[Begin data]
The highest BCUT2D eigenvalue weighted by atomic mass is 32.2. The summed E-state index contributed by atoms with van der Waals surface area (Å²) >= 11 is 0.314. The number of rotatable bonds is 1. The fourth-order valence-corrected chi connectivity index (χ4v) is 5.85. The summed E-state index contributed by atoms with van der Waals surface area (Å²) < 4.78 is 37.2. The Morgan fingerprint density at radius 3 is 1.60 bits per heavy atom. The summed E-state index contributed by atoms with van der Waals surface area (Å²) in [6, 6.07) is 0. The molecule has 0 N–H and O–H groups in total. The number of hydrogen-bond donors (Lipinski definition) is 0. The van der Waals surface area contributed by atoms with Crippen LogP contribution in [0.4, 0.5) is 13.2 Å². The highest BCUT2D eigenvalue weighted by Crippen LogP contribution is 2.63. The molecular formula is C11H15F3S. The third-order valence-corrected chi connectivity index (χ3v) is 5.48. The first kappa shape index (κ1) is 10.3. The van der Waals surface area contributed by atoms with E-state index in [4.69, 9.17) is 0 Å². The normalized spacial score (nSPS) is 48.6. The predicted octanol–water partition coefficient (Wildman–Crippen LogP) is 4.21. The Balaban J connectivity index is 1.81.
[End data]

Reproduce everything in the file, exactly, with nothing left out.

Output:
The highest BCUT2D eigenvalue weighted by atomic mass is 32.2. The summed E-state index contributed by atoms with van der Waals surface area (Å²) >= 11 is 0.314. The number of rotatable bonds is 1. The fourth-order valence-corrected chi connectivity index (χ4v) is 5.85. The summed E-state index contributed by atoms with van der Waals surface area (Å²) < 4.78 is 37.2. The Morgan fingerprint density at radius 3 is 1.60 bits per heavy atom. The summed E-state index contributed by atoms with van der Waals surface area (Å²) in [6, 6.07) is 0. The molecule has 0 N–H and O–H groups in total. The number of hydrogen-bond donors (Lipinski definition) is 0. The van der Waals surface area contributed by atoms with Crippen LogP contribution in [0.4, 0.5) is 13.2 Å². The highest BCUT2D eigenvalue weighted by Crippen LogP contribution is 2.63. The molecular formula is C11H15F3S. The third-order valence-corrected chi connectivity index (χ3v) is 5.48. The first kappa shape index (κ1) is 10.3. The van der Waals surface area contributed by atoms with E-state index in [4.69, 9.17) is 0 Å². The normalized spacial score (nSPS) is 48.6. The predicted octanol–water partition coefficient (Wildman–Crippen LogP) is 4.21. The Balaban J connectivity index is 1.81.